– RoboKaren
    Jun 1, 2014 at 4:39
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Since, you are near your graduation, that means not only you know whether your research results are publishable or not but where to publish those results as well. Consequently, similar to what Suresh suggests, one of your problems is not only to publish those results but publishing them on a suitable venue which is a) close to your area of interest b) it is a high-profile journal of conference c) your paper has a lot of chances to be actually accepted. So, it is part of your job to actually find such a venue to stress the urgency of your publishing those results.

In this sense, have you checked the nearby CFPs (call for proposals) for related conferences or journals? Perhaps your advisor plans to submit your paper to an event which is 2-3 months from now and is already confident enough for your draft, so there is no immediate hurry to do the final changes now. Many advisors are very busy and allocation for their various tasks is done according to their deadlines, so perhaps this is the reason he has postponed providing feedback. If you have found an alternative venue for publishing those results with a closer deadline, it will be easier for you to convince him to check your manuscript ASAP.

But in the end, we are just random Internet strangers and the most proper solution is (as others have suggested) to TALK TO YOUR ADVISOR.

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Original Answer: If you are submitting to a journal, you do not have to have your advisor's approval (unless you are using his dataset or it is coming out of his lab). If it is based on your own research findings, publish it as single-author.

Editorial Note: You did not indicate your discipline. As state in the original response, this answer is only applicable for disciplines where your research is independent of your advisor's research, lab, or research grants.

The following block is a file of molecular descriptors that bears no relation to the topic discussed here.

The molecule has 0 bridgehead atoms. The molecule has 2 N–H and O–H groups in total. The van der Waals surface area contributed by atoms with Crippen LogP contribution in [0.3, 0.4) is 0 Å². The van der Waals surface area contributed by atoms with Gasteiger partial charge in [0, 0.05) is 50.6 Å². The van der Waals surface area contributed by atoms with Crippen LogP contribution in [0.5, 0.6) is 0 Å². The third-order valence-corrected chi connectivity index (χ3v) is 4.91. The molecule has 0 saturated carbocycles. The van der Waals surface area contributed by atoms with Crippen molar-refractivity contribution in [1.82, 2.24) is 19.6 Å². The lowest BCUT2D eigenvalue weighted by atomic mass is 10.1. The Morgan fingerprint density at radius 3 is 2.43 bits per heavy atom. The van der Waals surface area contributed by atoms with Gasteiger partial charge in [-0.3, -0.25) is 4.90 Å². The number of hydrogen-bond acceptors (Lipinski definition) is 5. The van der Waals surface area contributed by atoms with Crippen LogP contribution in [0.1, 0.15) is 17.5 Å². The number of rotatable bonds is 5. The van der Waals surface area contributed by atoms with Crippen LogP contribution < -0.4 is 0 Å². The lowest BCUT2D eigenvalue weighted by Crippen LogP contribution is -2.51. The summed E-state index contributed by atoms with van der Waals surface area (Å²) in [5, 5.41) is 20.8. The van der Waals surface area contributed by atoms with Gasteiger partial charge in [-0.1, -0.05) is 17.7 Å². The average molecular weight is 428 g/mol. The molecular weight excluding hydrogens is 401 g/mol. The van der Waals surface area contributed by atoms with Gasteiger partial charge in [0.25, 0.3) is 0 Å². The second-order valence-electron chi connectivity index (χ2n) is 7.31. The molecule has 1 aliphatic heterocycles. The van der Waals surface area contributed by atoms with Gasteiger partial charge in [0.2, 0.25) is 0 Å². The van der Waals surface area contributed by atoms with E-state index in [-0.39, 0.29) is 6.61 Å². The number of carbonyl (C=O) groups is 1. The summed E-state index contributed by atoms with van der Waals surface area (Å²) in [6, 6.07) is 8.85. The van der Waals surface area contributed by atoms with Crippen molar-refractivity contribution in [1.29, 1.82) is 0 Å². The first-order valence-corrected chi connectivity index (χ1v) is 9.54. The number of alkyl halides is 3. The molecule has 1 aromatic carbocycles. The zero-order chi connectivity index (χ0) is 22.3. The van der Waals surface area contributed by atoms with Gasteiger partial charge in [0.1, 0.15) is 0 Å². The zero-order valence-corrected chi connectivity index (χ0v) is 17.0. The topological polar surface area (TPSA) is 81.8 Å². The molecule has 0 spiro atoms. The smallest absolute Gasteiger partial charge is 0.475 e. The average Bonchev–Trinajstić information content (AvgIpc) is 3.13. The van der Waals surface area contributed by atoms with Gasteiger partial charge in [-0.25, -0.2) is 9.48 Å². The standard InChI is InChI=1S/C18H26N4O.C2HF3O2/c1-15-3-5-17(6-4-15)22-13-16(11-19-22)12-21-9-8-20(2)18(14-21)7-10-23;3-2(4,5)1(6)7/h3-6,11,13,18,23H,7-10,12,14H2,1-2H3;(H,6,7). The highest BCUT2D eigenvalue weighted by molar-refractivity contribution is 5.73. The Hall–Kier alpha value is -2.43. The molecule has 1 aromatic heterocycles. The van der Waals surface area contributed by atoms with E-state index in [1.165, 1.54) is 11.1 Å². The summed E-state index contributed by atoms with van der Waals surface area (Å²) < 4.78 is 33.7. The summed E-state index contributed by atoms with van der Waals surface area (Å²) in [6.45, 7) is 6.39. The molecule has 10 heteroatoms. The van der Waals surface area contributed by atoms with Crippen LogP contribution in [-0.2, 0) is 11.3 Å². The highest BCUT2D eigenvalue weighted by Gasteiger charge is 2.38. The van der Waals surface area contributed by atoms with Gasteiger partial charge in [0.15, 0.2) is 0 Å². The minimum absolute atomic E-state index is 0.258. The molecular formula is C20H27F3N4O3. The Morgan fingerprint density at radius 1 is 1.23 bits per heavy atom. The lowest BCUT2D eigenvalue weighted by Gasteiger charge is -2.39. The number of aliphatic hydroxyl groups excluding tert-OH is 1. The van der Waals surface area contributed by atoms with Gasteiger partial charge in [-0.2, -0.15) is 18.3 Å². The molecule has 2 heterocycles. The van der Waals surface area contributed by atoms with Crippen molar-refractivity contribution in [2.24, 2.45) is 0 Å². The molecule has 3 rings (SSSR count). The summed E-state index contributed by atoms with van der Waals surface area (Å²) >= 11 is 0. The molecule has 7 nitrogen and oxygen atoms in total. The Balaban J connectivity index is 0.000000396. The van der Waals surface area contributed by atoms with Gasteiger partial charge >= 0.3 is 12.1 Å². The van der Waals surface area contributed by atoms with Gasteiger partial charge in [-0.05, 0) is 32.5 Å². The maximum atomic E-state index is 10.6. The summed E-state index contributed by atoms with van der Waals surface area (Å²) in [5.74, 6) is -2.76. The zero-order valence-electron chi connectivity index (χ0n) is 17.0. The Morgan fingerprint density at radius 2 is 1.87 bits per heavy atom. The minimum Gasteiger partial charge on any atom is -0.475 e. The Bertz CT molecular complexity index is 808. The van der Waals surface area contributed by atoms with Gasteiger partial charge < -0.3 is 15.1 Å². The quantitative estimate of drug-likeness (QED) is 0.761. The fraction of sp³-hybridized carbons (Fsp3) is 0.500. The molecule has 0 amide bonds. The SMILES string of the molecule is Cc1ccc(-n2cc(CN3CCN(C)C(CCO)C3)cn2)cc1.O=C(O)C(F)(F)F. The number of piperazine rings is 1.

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    Be very careful, though, if you follow this advise, for you might needlessly damage your relationship. If you are a part of a lab, the lab head has contributed to the science the very least by getting the funds and probably by suggesting the line of research. There are many sad stories on this website alone where going single author, even when partially substantiated, have lead to probes into research integrity and other unfortunate incidents.
    – alarge
    Jun 1, 2014 at 2:01
  • Oops, responded on wrong comment.That's why I added the disclaimer bit to not do this if you are in a joint lab project.
    – RoboKaren
    Jun 1, 2014 at 4:40
  • This is not a good advice. Especially when the OP is near graduation. For example: academia.stackexchange.com/questions/21710/…
    – Alexandros
    Jun 1, 2014 at 7:36
  • I agree that this is terrible advise. Look over the question linked by Alexandros for the possible outcomes of the "ignore the advisor" approach. (-1)
    – xLeitix
    Jun 1, 2014 at 8:44